Getting out through the Agra mandapa in front of the valiambalam one lands in the outer praakara which also contains a good number of upadevatas. Taking a clockwise round one comes across the sannidhi of Dakshinamoorthy beyond the tank. Past Dakshinamoorthy are the pratishtas of Ayyappan, Nagaraja and Nagayakshi. An idol of Hanuman has also been located here of late. The south-west corner contains another tank. South of the aanapandal on the west nata is the pratishta of Pashupathi and in between aanapandal and naalambalam comes Natakkal thevar. North of the aanapandal are located the sannidhis of Subramonia, Durga (with a mandapa in front) and Ganga Devi in a tank (Ganga). Further east of the Ganga Devi comes Konnakal Shivan (Shiva at the foot of a Konna tree). In the north-west corner of the courtyard leaning on the compound wall are the Devaswom offices and the oottupura (dining hall) comes along the northern boundary wall.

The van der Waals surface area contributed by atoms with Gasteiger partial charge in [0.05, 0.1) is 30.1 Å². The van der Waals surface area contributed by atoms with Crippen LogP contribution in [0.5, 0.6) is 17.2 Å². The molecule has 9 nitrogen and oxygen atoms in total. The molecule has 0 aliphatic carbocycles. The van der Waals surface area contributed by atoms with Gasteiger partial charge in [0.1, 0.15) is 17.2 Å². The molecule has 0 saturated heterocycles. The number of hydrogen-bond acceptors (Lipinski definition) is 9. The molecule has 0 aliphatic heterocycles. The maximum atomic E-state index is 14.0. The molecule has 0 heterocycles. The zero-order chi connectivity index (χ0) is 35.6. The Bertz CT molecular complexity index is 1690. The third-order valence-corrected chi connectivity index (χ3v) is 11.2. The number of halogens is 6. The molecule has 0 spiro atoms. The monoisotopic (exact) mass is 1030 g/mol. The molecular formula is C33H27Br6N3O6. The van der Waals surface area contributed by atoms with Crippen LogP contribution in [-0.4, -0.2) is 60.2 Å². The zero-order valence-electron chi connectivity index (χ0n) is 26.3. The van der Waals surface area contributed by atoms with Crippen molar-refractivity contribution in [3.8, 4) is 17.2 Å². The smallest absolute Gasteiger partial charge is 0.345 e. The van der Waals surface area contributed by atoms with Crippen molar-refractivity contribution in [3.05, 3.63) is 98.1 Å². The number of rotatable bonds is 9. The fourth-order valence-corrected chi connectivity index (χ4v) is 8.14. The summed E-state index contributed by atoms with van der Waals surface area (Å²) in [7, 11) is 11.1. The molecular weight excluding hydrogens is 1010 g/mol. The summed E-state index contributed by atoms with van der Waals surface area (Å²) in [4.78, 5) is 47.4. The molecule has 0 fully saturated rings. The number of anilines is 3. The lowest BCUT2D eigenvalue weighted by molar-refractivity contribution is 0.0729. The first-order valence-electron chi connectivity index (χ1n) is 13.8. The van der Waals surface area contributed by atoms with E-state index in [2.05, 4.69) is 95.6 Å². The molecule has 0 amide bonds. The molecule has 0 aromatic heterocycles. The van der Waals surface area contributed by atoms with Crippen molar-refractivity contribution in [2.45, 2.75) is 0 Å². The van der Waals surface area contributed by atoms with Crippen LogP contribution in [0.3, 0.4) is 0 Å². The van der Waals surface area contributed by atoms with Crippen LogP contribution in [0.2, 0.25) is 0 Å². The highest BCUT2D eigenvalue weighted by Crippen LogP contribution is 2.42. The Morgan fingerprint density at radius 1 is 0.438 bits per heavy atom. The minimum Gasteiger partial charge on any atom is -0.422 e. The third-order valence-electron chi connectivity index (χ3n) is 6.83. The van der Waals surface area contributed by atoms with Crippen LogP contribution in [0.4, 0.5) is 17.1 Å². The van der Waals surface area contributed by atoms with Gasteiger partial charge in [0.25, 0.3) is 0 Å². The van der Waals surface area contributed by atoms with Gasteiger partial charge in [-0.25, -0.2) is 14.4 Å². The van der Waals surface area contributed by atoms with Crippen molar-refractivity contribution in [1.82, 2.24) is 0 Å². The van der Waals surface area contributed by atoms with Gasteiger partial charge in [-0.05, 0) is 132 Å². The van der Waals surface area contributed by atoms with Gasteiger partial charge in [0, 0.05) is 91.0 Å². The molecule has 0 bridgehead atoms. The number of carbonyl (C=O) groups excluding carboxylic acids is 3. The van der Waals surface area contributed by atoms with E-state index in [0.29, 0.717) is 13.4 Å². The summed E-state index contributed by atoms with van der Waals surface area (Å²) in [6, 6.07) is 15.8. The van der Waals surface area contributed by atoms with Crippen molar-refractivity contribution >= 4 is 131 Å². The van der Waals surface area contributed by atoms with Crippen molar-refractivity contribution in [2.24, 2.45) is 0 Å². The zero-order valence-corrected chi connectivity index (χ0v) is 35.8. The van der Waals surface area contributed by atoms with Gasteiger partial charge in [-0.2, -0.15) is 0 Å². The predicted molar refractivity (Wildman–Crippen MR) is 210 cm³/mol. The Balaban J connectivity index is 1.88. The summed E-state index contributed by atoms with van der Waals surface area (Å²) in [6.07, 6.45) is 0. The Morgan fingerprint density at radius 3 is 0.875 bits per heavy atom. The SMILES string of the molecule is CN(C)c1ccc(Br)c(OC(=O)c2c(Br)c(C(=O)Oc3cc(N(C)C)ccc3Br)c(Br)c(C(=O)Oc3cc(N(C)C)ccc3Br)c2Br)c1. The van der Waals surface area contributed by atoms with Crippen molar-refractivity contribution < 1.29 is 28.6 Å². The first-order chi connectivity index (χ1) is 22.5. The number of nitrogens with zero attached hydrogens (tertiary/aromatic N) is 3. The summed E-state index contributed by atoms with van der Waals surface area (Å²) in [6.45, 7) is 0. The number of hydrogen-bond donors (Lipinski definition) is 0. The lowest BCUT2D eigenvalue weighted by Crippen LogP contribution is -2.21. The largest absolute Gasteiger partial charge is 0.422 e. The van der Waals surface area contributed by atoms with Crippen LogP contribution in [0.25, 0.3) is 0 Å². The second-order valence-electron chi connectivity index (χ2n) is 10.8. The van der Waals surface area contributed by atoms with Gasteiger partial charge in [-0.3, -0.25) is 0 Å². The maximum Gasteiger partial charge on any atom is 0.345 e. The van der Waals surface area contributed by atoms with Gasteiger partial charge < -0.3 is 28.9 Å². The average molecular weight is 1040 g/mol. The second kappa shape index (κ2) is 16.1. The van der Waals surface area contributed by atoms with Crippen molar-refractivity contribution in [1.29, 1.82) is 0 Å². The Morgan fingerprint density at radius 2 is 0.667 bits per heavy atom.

Outside the western dwara shala foundation are located the Gopurathinkal Thevar and Kottarathil Thevar (both pratishtas of Shiva) nestling on either side of the west nata. (The pratishta of Kottarathil Thevar is supposed to be that of the Lord of Arathali of the famous 18½ thalis that existed in the Cera country. When Arathali premises which is close to Thiruvanchikulam was gifted to the early Moslem settlers of the West Coast to build their mosque, the idol was shifted to Thiruvanchikulam). There is also a large tank outside the temple premises on its south-east side.
For emancipation from the sins of Mathruhatya, Sage Parasurama did penance here and the Lord with his consort blessed him in the form of Uma-Maheswara, the tradition goes. Swayambhu Shiva linga with only 4 ft. height from the surrounding paddy fields accounts for the low level of the pratishta.
One of the earliest temples of Kerala, it was the tutelary deity of the emperor turned sage Cheraman Perumal Naayanar in the 9th century A.D. The daily nivedya of the lord was of the order of 7½ paras of rice in its hey-day.